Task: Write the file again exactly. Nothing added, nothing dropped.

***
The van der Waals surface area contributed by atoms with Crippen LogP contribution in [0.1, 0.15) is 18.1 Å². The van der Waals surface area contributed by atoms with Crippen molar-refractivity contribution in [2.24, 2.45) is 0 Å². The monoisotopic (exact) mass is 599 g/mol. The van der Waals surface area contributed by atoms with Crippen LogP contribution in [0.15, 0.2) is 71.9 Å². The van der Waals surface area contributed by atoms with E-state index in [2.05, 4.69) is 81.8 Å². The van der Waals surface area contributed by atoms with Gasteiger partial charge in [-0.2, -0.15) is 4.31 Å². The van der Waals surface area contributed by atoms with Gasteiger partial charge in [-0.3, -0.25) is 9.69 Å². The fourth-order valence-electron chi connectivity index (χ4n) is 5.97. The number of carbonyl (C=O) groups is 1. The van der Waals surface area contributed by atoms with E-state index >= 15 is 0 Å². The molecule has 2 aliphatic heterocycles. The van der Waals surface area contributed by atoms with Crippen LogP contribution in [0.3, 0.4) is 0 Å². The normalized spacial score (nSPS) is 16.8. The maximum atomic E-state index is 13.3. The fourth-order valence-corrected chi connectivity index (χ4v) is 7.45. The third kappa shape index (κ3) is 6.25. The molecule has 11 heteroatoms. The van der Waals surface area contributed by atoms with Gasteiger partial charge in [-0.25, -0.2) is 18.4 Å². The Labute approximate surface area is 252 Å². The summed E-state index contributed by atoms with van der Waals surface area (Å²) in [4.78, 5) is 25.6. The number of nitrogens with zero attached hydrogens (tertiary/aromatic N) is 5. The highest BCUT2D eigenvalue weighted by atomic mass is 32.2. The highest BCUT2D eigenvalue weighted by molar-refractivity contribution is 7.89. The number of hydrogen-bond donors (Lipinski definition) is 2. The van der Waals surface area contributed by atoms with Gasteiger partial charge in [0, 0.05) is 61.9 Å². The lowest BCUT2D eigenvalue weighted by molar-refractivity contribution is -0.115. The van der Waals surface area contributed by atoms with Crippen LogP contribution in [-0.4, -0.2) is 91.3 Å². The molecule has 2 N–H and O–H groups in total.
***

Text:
The van der Waals surface area contributed by atoms with Crippen LogP contribution in [0.1, 0.15) is 18.1 Å². The van der Waals surface area contributed by atoms with Crippen molar-refractivity contribution in [2.24, 2.45) is 0 Å². The monoisotopic (exact) mass is 599 g/mol. The van der Waals surface area contributed by atoms with Crippen LogP contribution in [0.15, 0.2) is 71.9 Å². The van der Waals surface area contributed by atoms with E-state index in [2.05, 4.69) is 81.8 Å². The van der Waals surface area contributed by atoms with Gasteiger partial charge in [-0.2, -0.15) is 4.31 Å². The van der Waals surface area contributed by atoms with Gasteiger partial charge in [-0.3, -0.25) is 9.69 Å². The fourth-order valence-electron chi connectivity index (χ4n) is 5.97. The number of carbonyl (C=O) groups is 1. The van der Waals surface area contributed by atoms with E-state index >= 15 is 0 Å². The molecule has 2 aliphatic heterocycles. The van der Waals surface area contributed by atoms with Crippen LogP contribution in [0.3, 0.4) is 0 Å². The normalized spacial score (nSPS) is 16.8. The maximum atomic E-state index is 13.3. The fourth-order valence-corrected chi connectivity index (χ4v) is 7.45. The third kappa shape index (κ3) is 6.25. The molecule has 11 heteroatoms. The van der Waals surface area contributed by atoms with Gasteiger partial charge in [-0.25, -0.2) is 18.4 Å². The Labute approximate surface area is 252 Å². The summed E-state index contributed by atoms with van der Waals surface area (Å²) in [4.78, 5) is 25.6. The number of nitrogens with zero attached hydrogens (tertiary/aromatic N) is 5. The highest BCUT2D eigenvalue weighted by atomic mass is 32.2. The highest BCUT2D eigenvalue weighted by molar-refractivity contribution is 7.89. The number of hydrogen-bond donors (Lipinski definition) is 2. The van der Waals surface area contributed by atoms with Gasteiger partial charge in [0, 0.05) is 61.9 Å². The lowest BCUT2D eigenvalue weighted by molar-refractivity contribution is -0.115. The van der Waals surface area contributed by atoms with Crippen LogP contribution in [-0.4, -0.2) is 91.3 Å². The molecule has 2 N–H and O–H groups in total.